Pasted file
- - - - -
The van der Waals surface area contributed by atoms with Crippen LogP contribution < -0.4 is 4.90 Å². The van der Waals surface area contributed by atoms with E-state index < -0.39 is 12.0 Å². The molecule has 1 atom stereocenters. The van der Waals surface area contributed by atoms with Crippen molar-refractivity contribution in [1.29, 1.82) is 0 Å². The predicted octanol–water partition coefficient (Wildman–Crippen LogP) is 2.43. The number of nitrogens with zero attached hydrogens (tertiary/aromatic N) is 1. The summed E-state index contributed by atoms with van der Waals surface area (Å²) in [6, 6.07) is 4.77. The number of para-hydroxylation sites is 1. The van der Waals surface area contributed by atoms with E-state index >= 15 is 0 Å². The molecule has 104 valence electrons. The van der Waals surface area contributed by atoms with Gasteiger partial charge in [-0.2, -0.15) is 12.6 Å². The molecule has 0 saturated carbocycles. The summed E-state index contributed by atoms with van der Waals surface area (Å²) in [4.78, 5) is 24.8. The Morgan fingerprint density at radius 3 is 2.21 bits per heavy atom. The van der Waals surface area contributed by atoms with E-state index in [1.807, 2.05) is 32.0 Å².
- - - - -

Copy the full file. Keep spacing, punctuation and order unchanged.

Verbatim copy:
The van der Waals surface area contributed by atoms with Crippen LogP contribution < -0.4 is 4.90 Å². The van der Waals surface area contributed by atoms with E-state index < -0.39 is 12.0 Å². The molecule has 1 atom stereocenters. The van der Waals surface area contributed by atoms with Crippen molar-refractivity contribution in [1.29, 1.82) is 0 Å². The predicted octanol–water partition coefficient (Wildman–Crippen LogP) is 2.43. The number of nitrogens with zero attached hydrogens (tertiary/aromatic N) is 1. The summed E-state index contributed by atoms with van der Waals surface area (Å²) in [6, 6.07) is 4.77. The number of para-hydroxylation sites is 1. The van der Waals surface area contributed by atoms with E-state index >= 15 is 0 Å². The molecule has 104 valence electrons. The van der Waals surface area contributed by atoms with Gasteiger partial charge in [-0.2, -0.15) is 12.6 Å². The molecule has 0 saturated carbocycles. The summed E-state index contributed by atoms with van der Waals surface area (Å²) in [4.78, 5) is 24.8. The Morgan fingerprint density at radius 3 is 2.21 bits per heavy atom. The van der Waals surface area contributed by atoms with E-state index in [1.807, 2.05) is 32.0 Å².